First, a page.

• Poindexter, Brenda (PI)
  • Lemons, James (PI)
  • Sokol, Gregory M. (PI)

Project: Research project

Project Details


Indiana University Medical Center is the major referral center for
the entire state of Indiana, with a population of 5.5 million and 80,000
births annually. Located in the center of the state, the Medical Center
has the largest neonatal and perinatal services in Indiana, all situated
within three facilities in close physical proximity to one another and
connected by underground tunnels. The James Whitcomb Riley Hospital for
Children is a state-of-the-art 261-bed tertiary care referral hospital,
owned and operated by Indiana University, which contains a 25,000 square
foot, 42-bed maximum tertiary care newborn intensive care unit. There
are 720 admissions to this unit annually, 80% from outside of the Medical
Center and transferred to the unit by a transport team. An average daily
census of 45 infants includes 30 infants on ventilator support.
University Hospital provides a high risk obstetric referral service for
1,200 deliveries annually and has an 18-bed intensive care newborn
service for level II care which receives 600 admissions annually.
Wishard Memorial Hospital is a county health facility with an active
delivery service of 3,500 patients annually and a 16-bed intensive care
newborn facility with 620 admissions per year. There are 1,700
admissions annually to the newborn intensive care facilities at the
Medical Center, of which 550 represent neonatal transfers and 1,150 are
inborn patients. This service is supported by nine full-time board
certified neonatologists, six neonatology fellows, three full-time
developmental pediatricians with two developmental fellows, a large
pediatric residency program (51 pediatric house officers and 18 combined
pediatric/medicine house officers) and support staff. A full complement
of pediatric medical and surgical subspecialists is available. A large
obstetric faculty with four board certified perinatologists and two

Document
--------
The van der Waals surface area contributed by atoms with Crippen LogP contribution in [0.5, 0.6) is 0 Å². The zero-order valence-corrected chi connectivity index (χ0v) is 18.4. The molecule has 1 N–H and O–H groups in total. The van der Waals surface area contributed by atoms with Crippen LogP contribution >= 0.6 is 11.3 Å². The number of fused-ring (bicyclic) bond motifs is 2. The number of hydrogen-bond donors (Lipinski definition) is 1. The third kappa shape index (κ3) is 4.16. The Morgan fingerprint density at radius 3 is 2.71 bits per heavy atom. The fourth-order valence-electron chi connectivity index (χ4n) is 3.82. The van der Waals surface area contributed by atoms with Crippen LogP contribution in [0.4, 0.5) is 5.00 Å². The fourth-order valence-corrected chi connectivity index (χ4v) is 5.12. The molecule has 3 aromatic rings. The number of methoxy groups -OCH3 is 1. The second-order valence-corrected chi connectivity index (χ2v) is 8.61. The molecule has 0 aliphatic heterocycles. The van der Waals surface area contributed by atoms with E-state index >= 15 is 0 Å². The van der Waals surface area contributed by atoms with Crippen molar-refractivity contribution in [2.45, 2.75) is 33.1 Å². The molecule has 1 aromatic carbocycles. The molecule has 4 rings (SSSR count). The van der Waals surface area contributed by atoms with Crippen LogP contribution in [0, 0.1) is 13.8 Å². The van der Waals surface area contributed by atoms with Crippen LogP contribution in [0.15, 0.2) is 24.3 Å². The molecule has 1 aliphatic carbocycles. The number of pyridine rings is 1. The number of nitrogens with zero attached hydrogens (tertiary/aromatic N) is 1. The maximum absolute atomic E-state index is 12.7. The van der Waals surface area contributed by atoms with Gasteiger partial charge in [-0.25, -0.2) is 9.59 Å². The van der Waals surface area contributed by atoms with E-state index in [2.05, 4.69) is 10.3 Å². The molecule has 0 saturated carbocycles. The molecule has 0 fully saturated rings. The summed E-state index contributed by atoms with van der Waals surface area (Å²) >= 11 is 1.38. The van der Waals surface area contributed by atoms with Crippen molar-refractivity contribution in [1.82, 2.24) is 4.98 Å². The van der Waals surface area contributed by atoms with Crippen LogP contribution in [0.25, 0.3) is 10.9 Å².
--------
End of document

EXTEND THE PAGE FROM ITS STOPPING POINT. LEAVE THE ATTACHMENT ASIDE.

perinatology fellows is present. An extensive perinatal/neonatal data
system has been developed for computerized collection and analysis of
clinical information. An established follow-up clinic has been in place
since 1976, under the leadership of Dr. Marilyn Bull, a developmental
pediatrician and board certified geneticist. The Section of
Neonatal-Perinatal Medicine has a long standing commitment to basic and
clinical research, evidenced by current NIH grants supporting basic and
clinical research programs, past participation in several multicenter
randomized "prospective trials and an extensive i publication record.
The section has two experienced full-time research nurse coordinators,
eight fulltime research technicians, two Ph.D. research associates,
well-equipped clinical and basic research laboratories, a data
coordinator, six inpatient and five outpatient neonatal nurse
practitioners, good collaborative working relationships with many other
departments in the performance of research, and strong departmental and
institutional support. The section has experience with and is supportive
of a
capitation system for funding of specific protocols and is anxious to
participate in multicenter trials.
Effective start/end date4/1/913/31/18


  • National Institutes of Health: $517,667.00
  • National Institutes of Health: $278,613.00
  • National Institutes of Health: $218,349.00
  • National Institutes of Health: $271,292.00
  • National Institutes of Health: $308,000.00
  • National Institutes of Health: $250,270.00
  • National Institutes of Health: $303,380.00
  • National Institutes of Health: $287,908.00


  • Medicine(all)


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